I’m not a water baby by any stretch of the imagination, so I wasn’t in the least bothered by the absence of white sandy beach. My two friends, who take every opportunity to be in the water that comes their way, spent much more time in the pool than they did in the ocean — and a fine pool it is, perhaps partly in compensation for the rubbish beaches Nature has provided resort-goers in this part of Panay. The only drawback to the pool area in my opinion was the pop music blaring away. But hey, it’s the Philippines, it’s bound to happen. I would have objected to the auditory element even if Mozart had issued forth from the speakers instead of Rihanna. When I sit of an evening in a chaise lounge by a pool with my Kindle, I require no vocal accompaniment. Churlish of me, I realize, but there it is. It just served to remind me that this piece of Thailand is indeed in the Philippines, where pop music in public spaces is as common as the very air we breathe.
The morning of the next day saw me setting out for a bit of a stomp in the vicinity. The surroundings are bucolic, of course, since you’re out in the middle of nowhere. Just my style. I walked down the coastal road not more than a quarter mile before lovely vistas of fields and ocean opened before me. As usual, my attention was arrested by the wildflowers along the road. Wildflowers here always leave me scratching my head in wonder — is that really wild or did it just escape from someone’s garden? Can so large and showy a flower really be wild? Yes, Bridget, it is wild, whether or not your expat eyes accustomed to the niggardly inflorescences of the Bitter North can wrap themselves around that fact. Relax, let yourself go, we’re all going to heaven and Vandyck is of the company. There’s plenty more where that came from.
We had arrived at the resort the day before at a relatively late hour, so when I returned from my ramblings the next morning I inspected the front grounds for the first time. I saw a very nicely done retaining wall in the parking area built with stones rather than cinder blocks or concrete, and growing on the stones was a profusion of lovely greenery that left me scratching my head in the same way the wildflowers did. If a gardener had set about creating a foliage group on the face of the rock wall I could understand it and give an energetic thumbs up for a brilliant job done. But it’s a retaining wall in a parking lot, not a rock garden, so it seems most likely that the only hand to which design and execution can be ascribed is that of Nature itself. If I had built a rock wall in my own garden and managed to bring off a foliage grouping like that, I’d set myself up as a landscape consultant straightaway and expect to see the money start rolling in like it was shot out of a cannon. But you can’t compete with Mother Nature, of course …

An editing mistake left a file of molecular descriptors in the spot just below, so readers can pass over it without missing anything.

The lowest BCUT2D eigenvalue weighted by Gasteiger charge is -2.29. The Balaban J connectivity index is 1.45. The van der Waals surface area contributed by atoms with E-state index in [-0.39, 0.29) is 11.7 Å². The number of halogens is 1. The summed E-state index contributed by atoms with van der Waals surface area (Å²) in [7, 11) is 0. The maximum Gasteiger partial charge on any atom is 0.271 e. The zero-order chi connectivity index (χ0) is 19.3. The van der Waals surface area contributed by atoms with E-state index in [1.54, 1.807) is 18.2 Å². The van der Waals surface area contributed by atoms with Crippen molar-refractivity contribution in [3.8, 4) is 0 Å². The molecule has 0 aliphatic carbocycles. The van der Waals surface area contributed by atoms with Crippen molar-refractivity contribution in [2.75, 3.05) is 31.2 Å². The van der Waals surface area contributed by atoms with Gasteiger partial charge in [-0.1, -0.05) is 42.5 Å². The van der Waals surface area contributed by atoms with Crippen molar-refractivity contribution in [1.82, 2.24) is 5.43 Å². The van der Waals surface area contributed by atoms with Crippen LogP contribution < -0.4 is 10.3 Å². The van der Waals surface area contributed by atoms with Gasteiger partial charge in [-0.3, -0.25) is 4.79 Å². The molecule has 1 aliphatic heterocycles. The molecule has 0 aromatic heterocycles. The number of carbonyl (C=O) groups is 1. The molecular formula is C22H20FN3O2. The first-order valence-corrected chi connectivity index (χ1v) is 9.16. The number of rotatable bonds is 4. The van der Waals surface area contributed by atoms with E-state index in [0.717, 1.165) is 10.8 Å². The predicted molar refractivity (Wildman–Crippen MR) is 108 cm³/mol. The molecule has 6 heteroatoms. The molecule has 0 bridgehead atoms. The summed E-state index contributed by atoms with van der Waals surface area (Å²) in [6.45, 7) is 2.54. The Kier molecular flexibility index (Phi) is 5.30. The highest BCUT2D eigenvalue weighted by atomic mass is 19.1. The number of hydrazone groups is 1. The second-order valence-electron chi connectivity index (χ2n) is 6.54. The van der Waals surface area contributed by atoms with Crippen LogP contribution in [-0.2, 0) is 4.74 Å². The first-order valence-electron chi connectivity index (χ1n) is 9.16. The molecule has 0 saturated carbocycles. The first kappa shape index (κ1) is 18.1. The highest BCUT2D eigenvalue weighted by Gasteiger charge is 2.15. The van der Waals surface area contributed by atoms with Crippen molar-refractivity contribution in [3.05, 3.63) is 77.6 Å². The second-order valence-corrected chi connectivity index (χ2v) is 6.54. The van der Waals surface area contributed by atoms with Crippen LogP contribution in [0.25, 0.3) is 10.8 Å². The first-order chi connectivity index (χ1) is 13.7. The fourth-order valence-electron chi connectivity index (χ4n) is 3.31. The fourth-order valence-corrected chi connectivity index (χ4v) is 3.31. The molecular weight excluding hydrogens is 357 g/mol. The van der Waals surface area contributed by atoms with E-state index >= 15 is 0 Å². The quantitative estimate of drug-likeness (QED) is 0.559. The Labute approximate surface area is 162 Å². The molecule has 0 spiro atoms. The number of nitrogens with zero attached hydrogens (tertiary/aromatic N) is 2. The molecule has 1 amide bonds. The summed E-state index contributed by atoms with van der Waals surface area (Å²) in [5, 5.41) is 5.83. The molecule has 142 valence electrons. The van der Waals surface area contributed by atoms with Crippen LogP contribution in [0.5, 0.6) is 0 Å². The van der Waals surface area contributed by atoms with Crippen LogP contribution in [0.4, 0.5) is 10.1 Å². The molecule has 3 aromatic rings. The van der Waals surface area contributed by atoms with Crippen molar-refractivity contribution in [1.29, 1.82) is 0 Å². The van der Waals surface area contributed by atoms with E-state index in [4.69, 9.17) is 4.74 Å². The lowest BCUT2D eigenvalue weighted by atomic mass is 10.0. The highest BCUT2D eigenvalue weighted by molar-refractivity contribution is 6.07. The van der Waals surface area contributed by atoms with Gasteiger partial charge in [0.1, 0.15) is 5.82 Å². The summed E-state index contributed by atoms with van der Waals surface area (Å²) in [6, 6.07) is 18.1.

Food is an essential element of a resort weekend and the restaurant at Assemblage Point is good. Equally as good as the food, however, is the design of the restaurant space. It lies adjacent to Reception on the main floor and stands open to the sea. Brilliant! While waiting for your food you can stroll over to the railing, look out over the open ocean and let the breeze waft around you. The decoration is minimalist with the exception of a sculpture near the kitchen, an astonishing swirl of fishes curving in an arc that seems ready to shoot off into the distance as you watch. I have no idea if the sculpture is from Thailand or was done by an artist in the Philippines, but whatever the case, it’s absolutely top drawer.
The room I stayed in was on the second floor and had fantastic views. Have you ever had a fantastic view of a tropical coastline from bed? Well, Bridget, you can have it at Assemblage Point if you get a room on the second floor. Now, this is living … waking up to a view while still tucked under the covers is a very fine way to start the day, and I hazard the guess that you may linger a good while despite the clarion call of that first cup of coffee.
All this handsomeness doesn’t come cheap by Filipino standards, but by American standards you’ll feel you’ve snatched a bargain akin to taking candy from children. I shudder to think what a view like the one I enjoyed would cost in the USA or in Europe. So it’s all good and cheap at twice the price, dive in and abandon second thoughts, you’ll not regret it. And well before your weekend comes to a close, I wager to say you’ll be thinking about the dates for your next visit. That’s what happened to me. How could it be otherwise?